Who:The Book of Love w/Eloquent and The Siren Project When: Saturday, 04.21, 7 p.m. Where: Herman’s Hideaway Why: The Book of Love is a band from the 80s and early 90s synth pop world that like groups from that era like Let’s Active and Game Theory who were maybe big on college radio with flirtations with mainstream success, including two tours with Depeche Mode in the mid-80s, but never quite broke through to the audience one might think would be obvious. It wasn’t for lack of quality material and its music was not even as dark as that of Depeche Mode. So The Book of Love became a bit of a cult band in the Goth world of the 90s even after its initial 1994 breakup. Since 2013, The Book of Love has been touring on the strength of its back catalog. Joining The Book of Love for this show is Denver-based Euro-dream-pop-post-punk band The Siren Project, a band that has also yet to garner the attention it richly deserves for its body of work that conjures imagery of hanging out in a fog-enshrouded café in some romantic city on the Continent contemplating the meaning of life and dreams of the future.
Who:Diners, Dingbat Superminx, Petite Garçon, Wrinkle and The Tickles When: Saturday, 04.21, 8 p.m. Where: Dateline Gallery Why: The term indie pop may have lost some of its meaning or significance since the early 2000s when some of the most inspired and idiosyncratic pop music made was coming out in the underground. Well, these bands all embody that spirit of not looking to the mainstream to define what makes pop music and Wrinkle, even though clearly a punk band, is not short on hooks. Denver’s Petite Garçon is mostly difficult to categorize except that its songcraft is a not so self-conscious to be a deconstruction of pop but a use of that structure employing sounds in a way most bands in the classic mold would not. It’s also a chance to see a show at the excellent Dateline Gallery so it is for sure all ages.
Who:Oddfellas, Drink Drank PUNK, Sliver, The Pollution and Church Van When: Saturday, 04.21, 9 p.m. Where: Bar Bar Why: Is this a punk show? Pretty much except that Sliver draws a great deal from DC posthardcore and late 80s and early 90s grunge and northwest punk in general: Nirvana (from whose song the band got its name, natch), Tad and Wipers. And The Pollution includes DC punk band United Mutation’s bass player Jay Fox and thus an unusual and interesting mix of punk, psych and krautrock.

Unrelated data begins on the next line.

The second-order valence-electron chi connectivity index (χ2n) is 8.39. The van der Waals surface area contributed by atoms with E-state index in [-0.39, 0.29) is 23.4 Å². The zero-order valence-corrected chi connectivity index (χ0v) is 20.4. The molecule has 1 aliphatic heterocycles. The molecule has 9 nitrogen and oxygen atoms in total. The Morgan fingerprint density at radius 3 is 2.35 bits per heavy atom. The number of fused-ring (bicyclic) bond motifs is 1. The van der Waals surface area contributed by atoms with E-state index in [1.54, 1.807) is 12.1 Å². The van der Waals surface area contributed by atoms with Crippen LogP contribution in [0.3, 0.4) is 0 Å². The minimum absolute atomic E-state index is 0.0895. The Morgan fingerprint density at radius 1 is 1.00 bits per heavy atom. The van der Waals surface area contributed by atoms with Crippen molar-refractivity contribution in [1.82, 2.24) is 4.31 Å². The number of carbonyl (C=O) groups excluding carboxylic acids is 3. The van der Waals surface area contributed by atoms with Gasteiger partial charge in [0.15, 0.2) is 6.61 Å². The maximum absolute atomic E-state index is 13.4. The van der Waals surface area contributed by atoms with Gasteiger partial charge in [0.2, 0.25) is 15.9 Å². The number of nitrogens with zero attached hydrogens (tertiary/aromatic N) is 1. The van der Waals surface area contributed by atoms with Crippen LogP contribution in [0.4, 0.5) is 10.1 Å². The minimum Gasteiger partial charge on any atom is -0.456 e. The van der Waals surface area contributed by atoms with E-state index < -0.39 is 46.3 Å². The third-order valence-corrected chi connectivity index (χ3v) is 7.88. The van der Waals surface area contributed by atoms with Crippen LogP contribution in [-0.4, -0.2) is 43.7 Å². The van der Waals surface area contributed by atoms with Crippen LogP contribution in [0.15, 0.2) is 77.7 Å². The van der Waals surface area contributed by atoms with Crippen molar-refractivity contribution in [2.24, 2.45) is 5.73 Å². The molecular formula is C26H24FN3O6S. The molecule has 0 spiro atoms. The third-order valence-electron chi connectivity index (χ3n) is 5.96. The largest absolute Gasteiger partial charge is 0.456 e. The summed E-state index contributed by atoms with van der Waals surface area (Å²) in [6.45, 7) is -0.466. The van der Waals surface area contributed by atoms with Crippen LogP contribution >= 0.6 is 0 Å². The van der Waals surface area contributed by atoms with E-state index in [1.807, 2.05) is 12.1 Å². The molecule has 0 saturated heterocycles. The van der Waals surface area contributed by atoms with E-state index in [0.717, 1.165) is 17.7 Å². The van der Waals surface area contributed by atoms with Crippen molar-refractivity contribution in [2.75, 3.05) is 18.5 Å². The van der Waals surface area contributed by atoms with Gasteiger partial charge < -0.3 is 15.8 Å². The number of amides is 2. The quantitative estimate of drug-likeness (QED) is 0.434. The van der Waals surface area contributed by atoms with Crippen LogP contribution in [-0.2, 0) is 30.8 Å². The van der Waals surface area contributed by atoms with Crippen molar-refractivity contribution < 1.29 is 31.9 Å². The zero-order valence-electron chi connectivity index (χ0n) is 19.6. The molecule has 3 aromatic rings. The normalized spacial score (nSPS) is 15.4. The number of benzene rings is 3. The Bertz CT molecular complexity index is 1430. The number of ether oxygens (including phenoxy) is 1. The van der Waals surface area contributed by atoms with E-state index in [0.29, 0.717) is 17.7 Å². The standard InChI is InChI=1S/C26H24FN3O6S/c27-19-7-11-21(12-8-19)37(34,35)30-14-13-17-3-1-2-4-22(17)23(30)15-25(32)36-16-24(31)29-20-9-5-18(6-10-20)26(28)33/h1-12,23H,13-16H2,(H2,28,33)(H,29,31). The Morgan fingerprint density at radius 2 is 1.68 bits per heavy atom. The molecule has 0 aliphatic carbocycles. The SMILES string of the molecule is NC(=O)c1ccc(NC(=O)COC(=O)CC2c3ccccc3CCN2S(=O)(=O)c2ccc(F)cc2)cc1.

Sunday | April 22, 2018
Who:3Teeth w/Ho99o9 and Street Sects When: Sunday, 04.22, 6:30 p.m. Where: The Marquis Theater Why: 3Teeth wears some of its influences on its sleeve pretty heavily: Nine Inch Nails, KMFDM, Stabbing Westward and Marilyn Manson. But it lacks the utter camp of Manson and KMFDM. Just abrasive, crunchy industrial rock guitar and a bit of a throwback to the 90s in that regard yet still not really coming off like a band tapping into nostalgia. Street Sects is almost a performance art band in how confrontational it sounds and the nature of its fog-enshrouded live shows. Like a breakcore band with more identifiable and visceral low end. Ho99o9 is what might be called an industrial hip-hop act. Obvious comparisons have likely been made with Death Grips and Dälek, none of the three groups sound at all like each other except in their use of sounds in a hip-hop context most other hip-hop artists wouldn’t use like industrial beats and darker undertones in the synth lines. Maybe Sole, The GZA, Eyedea & Abilities, Earl Sweatshirt, Tyler the Creator, Vince Staples and the like. Wherever Ho99o9 fits in, its menacing and socially critical music has been the perfect soundtrack to the last few years. It’s latest release is 2017’s United States Of Horror, a title that just about sums up the national and international mood of late.
Who:Joe Jack Talcum w/Coolzey, Mister Zach and Daywish When: Sunday, 04.22, 7 p.m. Where: Herman’s Hideaway Why: Joe Genaro aka Joe Jack Talcum is perhaps most widely known as the guitarist and one of the vocalists in punk rock band Dead Milkmen. But since 1984 he’s written songs and albums and performed live as a solo artist. Not folk, not conventionally singer-songwriter, but more akin to Robyn Hitchcock or Billy Bragg in that he can be political but also write about love and life in a way that goes beyond tropes. And hey, he may do a Dead Milkmen song or two.
Monday | April 23, 2018